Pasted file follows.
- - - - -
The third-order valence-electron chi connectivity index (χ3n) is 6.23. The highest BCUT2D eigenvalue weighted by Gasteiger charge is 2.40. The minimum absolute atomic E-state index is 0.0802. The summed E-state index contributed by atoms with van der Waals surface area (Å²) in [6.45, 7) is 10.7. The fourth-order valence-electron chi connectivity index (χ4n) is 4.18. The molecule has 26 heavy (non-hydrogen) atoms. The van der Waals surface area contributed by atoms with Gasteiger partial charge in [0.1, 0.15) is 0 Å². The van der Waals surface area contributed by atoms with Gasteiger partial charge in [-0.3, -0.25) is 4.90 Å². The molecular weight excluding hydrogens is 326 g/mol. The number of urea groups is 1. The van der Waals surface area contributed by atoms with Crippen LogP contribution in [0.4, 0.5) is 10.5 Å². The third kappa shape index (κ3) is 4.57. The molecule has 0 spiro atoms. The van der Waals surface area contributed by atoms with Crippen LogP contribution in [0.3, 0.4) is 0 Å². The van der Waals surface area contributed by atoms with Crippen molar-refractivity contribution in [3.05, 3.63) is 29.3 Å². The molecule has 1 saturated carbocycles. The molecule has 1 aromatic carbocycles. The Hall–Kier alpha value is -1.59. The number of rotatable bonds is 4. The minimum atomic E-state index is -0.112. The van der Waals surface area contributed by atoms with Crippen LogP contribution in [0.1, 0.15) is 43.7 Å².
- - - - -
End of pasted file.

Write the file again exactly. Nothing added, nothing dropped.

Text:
The third-order valence-electron chi connectivity index (χ3n) is 6.23. The highest BCUT2D eigenvalue weighted by Gasteiger charge is 2.40. The minimum absolute atomic E-state index is 0.0802. The summed E-state index contributed by atoms with van der Waals surface area (Å²) in [6.45, 7) is 10.7. The fourth-order valence-electron chi connectivity index (χ4n) is 4.18. The molecule has 26 heavy (non-hydrogen) atoms. The van der Waals surface area contributed by atoms with Gasteiger partial charge in [0.1, 0.15) is 0 Å². The van der Waals surface area contributed by atoms with Gasteiger partial charge in [-0.3, -0.25) is 4.90 Å². The molecular weight excluding hydrogens is 326 g/mol. The number of urea groups is 1. The van der Waals surface area contributed by atoms with Crippen LogP contribution in [0.4, 0.5) is 10.5 Å². The third kappa shape index (κ3) is 4.57. The molecule has 0 spiro atoms. The van der Waals surface area contributed by atoms with Crippen LogP contribution in [0.3, 0.4) is 0 Å². The van der Waals surface area contributed by atoms with Crippen molar-refractivity contribution in [3.05, 3.63) is 29.3 Å². The molecule has 1 saturated carbocycles. The molecule has 1 aromatic carbocycles. The Hall–Kier alpha value is -1.59. The number of rotatable bonds is 4. The minimum atomic E-state index is -0.112. The van der Waals surface area contributed by atoms with Crippen LogP contribution in [0.1, 0.15) is 43.7 Å².